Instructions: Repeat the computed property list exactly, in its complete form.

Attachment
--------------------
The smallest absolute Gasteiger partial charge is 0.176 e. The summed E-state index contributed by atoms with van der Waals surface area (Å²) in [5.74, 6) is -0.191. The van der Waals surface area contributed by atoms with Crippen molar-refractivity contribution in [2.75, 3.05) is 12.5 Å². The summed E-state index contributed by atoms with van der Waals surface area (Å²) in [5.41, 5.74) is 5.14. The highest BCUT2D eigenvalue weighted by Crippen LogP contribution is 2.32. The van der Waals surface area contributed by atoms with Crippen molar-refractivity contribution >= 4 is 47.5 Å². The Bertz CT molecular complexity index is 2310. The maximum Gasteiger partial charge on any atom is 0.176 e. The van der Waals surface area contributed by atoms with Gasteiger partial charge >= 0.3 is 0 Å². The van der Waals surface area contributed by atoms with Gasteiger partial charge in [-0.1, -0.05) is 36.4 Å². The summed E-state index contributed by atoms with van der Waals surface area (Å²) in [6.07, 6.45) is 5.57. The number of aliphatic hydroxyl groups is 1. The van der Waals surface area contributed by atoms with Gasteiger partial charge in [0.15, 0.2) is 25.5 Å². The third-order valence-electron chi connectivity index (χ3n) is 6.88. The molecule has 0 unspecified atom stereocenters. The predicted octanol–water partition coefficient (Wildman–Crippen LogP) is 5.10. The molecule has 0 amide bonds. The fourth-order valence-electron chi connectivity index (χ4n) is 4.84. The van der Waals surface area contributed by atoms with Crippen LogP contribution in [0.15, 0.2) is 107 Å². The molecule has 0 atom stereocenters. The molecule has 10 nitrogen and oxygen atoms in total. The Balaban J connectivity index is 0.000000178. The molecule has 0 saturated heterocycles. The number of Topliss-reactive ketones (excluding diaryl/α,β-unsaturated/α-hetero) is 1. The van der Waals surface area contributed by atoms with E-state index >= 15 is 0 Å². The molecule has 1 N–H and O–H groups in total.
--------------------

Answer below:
The smallest absolute Gasteiger partial charge is 0.176 e. The summed E-state index contributed by atoms with van der Waals surface area (Å²) in [5.74, 6) is -0.191. The van der Waals surface area contributed by atoms with Crippen molar-refractivity contribution in [2.75, 3.05) is 12.5 Å². The summed E-state index contributed by atoms with van der Waals surface area (Å²) in [5.41, 5.74) is 5.14. The highest BCUT2D eigenvalue weighted by Crippen LogP contribution is 2.32. The van der Waals surface area contributed by atoms with Crippen molar-refractivity contribution >= 4 is 47.5 Å². The Bertz CT molecular complexity index is 2310. The maximum Gasteiger partial charge on any atom is 0.176 e. The van der Waals surface area contributed by atoms with Gasteiger partial charge >= 0.3 is 0 Å². The van der Waals surface area contributed by atoms with Gasteiger partial charge in [-0.1, -0.05) is 36.4 Å². The summed E-state index contributed by atoms with van der Waals surface area (Å²) in [6.07, 6.45) is 5.57. The number of aliphatic hydroxyl groups is 1. The van der Waals surface area contributed by atoms with Gasteiger partial charge in [0.15, 0.2) is 25.5 Å². The third-order valence-electron chi connectivity index (χ3n) is 6.88. The molecule has 0 unspecified atom stereocenters. The predicted octanol–water partition coefficient (Wildman–Crippen LogP) is 5.10. The molecule has 0 amide bonds. The fourth-order valence-electron chi connectivity index (χ4n) is 4.84. The van der Waals surface area contributed by atoms with Crippen LogP contribution in [0.15, 0.2) is 107 Å². The molecule has 0 atom stereocenters. The molecule has 10 nitrogen and oxygen atoms in total. The Balaban J connectivity index is 0.000000178. The molecule has 0 saturated heterocycles. The number of Topliss-reactive ketones (excluding diaryl/α,β-unsaturated/α-hetero) is 1. The van der Waals surface area contributed by atoms with E-state index >= 15 is 0 Å². The molecule has 1 N–H and O–H groups in total.